The drive to photorealism in computer-generated environments potentially involves sampling real-life objects. This is already done for 3D textures — instead of painstakingly recreating the rough ochre color of a brick, a designer can take digital photographs of the six sides of a brick and map them onto a 3D mesh in a software application. There are also technologies for capturing real-life actions, such as human movements, and applying them to models in 3D animation or computer-generated environments. Microsoft is now developing software called Photosynth that pastes geotagged photographs of a building or object onto a 3D model associated with the same geospatial coordinates. An application called Fotowoosh turns 2D pictures into simulated 3D images. Such applications open up the possibility of computer-generated environments or game worlds that mirror real-world places and people.40 Another gaming technology that should be considered in any discussion about the development of computer-generated environments is the narrow application of artificial intelligence used to drive the behavior of monsters, enemies, and non-player characters (NPC) that populate video games. For years, game AI has been based on programmed logic — e.g., if an avatar in World of Warcraft opens a certain dungeon door, a troll will launch an attack. In recent years, developers have been experimenting with more complex game AI that actually “learns” from environmental variables, or is trained by observing the behavior of human players. Jeff Orkin, a game developer and researcher at the MIT Media Lab, has developed an online 3D game called The Restaurant Game that teaches a game AI how to interact with human players, by recording the interactions of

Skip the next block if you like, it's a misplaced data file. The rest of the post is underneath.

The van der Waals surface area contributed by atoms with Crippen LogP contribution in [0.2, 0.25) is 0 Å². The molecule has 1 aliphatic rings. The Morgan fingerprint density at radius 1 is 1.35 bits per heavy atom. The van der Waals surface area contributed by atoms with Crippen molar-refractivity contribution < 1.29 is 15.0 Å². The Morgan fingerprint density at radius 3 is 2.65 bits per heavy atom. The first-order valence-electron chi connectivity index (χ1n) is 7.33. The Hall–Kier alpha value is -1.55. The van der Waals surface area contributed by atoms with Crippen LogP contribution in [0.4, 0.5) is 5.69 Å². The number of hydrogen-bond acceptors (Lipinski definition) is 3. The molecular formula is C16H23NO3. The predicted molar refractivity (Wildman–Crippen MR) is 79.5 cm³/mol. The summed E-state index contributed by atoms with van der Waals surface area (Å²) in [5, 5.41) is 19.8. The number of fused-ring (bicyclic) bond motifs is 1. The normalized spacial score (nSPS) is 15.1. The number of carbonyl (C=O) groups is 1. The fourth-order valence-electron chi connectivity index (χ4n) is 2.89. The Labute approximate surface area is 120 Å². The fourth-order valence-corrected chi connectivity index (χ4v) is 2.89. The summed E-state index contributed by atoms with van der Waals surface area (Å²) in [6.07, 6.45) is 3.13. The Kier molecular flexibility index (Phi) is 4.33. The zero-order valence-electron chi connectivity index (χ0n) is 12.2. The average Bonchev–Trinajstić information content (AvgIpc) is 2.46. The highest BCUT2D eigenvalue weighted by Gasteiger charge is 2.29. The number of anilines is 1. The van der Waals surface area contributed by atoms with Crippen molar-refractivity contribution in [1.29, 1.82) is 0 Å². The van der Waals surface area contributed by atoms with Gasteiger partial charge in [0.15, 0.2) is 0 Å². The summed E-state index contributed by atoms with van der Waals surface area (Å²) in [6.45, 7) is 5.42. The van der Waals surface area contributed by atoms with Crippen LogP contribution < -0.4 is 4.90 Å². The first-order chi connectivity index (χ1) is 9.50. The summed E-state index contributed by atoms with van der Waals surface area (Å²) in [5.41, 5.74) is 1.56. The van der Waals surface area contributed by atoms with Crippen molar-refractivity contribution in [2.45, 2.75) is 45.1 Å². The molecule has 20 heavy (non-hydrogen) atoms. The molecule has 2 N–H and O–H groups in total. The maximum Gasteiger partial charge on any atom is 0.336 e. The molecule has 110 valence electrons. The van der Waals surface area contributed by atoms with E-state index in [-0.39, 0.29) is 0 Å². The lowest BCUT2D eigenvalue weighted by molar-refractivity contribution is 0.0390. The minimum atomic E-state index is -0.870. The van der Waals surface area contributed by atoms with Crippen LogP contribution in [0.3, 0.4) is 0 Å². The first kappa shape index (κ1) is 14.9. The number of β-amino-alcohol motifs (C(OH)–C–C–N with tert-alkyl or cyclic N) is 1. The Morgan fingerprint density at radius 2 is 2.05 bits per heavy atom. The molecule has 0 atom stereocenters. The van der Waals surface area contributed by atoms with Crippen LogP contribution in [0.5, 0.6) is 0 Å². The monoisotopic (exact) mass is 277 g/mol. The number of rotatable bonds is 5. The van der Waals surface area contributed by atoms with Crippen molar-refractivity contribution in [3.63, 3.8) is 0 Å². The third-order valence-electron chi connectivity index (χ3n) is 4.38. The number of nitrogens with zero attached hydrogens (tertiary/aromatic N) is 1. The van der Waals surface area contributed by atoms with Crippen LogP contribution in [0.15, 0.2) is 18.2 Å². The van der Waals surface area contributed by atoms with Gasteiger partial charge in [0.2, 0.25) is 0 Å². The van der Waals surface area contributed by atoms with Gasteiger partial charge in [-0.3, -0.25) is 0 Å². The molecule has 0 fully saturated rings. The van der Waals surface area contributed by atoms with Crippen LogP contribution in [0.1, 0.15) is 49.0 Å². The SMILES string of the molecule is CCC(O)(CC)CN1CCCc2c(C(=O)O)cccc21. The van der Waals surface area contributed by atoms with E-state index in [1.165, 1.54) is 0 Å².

Ian Lamont, “Transforming 2D photos into 3D models.” The Digital Media Machine, Computerworld, April 24, 2007. Available from http://blogs.computerworld. com/node/5418. 21


thousands of real human volunteers playing the game online. Orkin says that this technology can potentially be applied to virtual worlds, as a way to make the actions of NPCs more realistic to human players or residents.41 Besides gaming and virtual worlds, another popular application of computergenerated environments involves simulations of buildings and representations of realworld locations. It is now possible for potential homeowners to “tour” a 3D simulation of a condominium development. Millions of vehicles in the United States have small computers that capture location data from GPS satellites, and display a live, threedimensional representation of their locations and nearby streets. Google Earth, a software program that uses geospatial information, satellite images, and 3D graphics, lets users simulate flying over or through cities and geographical features. Google Earth users can also geotag two-dimensional photographs, and map them on a corresponding Internetaccessible 3D map. As of mid-2006, an estimated 72 million Americans had taken “virtual tours” of another location online, with more than five million taking such tours on a typical day.42 The computer-generated environments described above, and the functionality available to users within them, are impossible to recreate with standard video technologies. And why should they? Computer-generated environments and video are oriented toward different applications. However, this may soon change, as the digital

“The Restaurant Game: New forms of Artificial Intelligence for Immersive Education.” Jeff Orkin, MIT Media Lab. Presented at Immersive Education Day, Harvard Interactive Media Group/Harvard Graduate School of Education, December 8, 2007. Xingpu Yuan and Mary Madden, “Virtual Space is the Place.” Pew Internet & American Life Project, November 27, 2006. 22